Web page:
The evidence further shows that on June 14, 1953, Willis L. Whitlock, Sanitarian of the Montgomery County Health Department, went to the Tiffin residence and collected samples of the ham and cottage cheese which were in a refrigerator and had been left over from the preceding day's luncheon; that no showing was made as to when the left-over food, including the ham slices, were placed in the refrigerator following the luncheon on June 13, 1953; that he took two slices of the ham and some of the cottage cheese and placed the same in separate sterile bottles; that samples of the other foods served at the luncheon were not taken; that the samples of cheese and ham were taken to Hillsboro and placed in a refrigerator; that the following morning they were mailed to the State Health Department in Springfield; that on June 17, 1953, Roscoe Brooks, Bacteriologist for the State Health Department ran tests on the samples of cheese and ham; that from these tests he concluded that hemolytic staphylococcus was present on the ham but none was present on the cheese; that Brooks did not know whether the ham sample which he tested had been kept under refrigeration prior to his examination thereof; that while the sample was enroute by mail from Hillsboro to Springfield, a period of at least 24 hours, it was out of refrigeration; and that a written report of the test on the sample was submitted to the Montgomery County Health Department. This report stated that hemolytic staphylococci were present on the baked ham sample. The trial court refused to admit this report in evidence because of the remoteness of the laboratory examination.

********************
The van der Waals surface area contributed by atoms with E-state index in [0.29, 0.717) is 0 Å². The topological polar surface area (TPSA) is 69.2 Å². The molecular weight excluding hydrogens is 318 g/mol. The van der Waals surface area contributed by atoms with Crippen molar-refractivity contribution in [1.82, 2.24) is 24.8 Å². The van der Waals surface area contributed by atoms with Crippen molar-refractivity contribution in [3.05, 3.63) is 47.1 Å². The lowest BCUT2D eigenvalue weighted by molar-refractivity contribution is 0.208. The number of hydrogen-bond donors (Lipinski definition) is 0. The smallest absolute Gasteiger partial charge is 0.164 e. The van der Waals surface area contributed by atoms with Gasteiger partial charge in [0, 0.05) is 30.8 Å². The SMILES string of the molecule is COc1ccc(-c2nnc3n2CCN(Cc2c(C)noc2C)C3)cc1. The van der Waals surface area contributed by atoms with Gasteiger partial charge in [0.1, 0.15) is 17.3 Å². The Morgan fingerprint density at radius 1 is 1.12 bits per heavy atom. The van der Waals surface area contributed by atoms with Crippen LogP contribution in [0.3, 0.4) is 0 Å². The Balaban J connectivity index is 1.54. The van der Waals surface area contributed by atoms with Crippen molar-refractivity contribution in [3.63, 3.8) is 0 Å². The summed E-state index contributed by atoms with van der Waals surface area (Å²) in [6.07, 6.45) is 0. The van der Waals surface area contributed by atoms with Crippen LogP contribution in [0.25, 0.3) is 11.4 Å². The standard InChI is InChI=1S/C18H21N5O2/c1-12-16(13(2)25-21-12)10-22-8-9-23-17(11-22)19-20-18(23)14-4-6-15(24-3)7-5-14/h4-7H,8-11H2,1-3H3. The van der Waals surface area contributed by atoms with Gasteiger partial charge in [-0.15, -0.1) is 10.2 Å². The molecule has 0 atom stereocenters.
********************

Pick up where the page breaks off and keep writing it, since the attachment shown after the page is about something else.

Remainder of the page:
The evidence further shows that the ham in question was processed by Armour and delivered as part of a large shipment to A. & P. on June 4, 1953. Witnesses for Armour detailed at considerable length the various steps involved in the processing of hams, including slaughtering of the live animal, cooling, cutting, smoking, refrigeration and wrapping and that these operations were made under the constant inspection of the Meat Inspection Branch of the United States Department of Agriculture. There is evidence that this shipment of hams was delivered to A. & P. in a refrigerated truck; that its employee inspected the shipment upon delivery; that his inspection consisted of spot checking the hams for internal temperature with a thermometer and also for moisture, mold and fat content, this latter operation was done by pressing the fat with the thumbs; that the hams while in A. & P.'s possession were kept under refrigeration at a temperature not exceeding 42 degrees Fahrenheit; that there was nothing unusual about the appearance and smell of the particular ham sold to Clara T. Tiffin and that A. & P. had no complaints as to the other hams received in the shipment from Armour.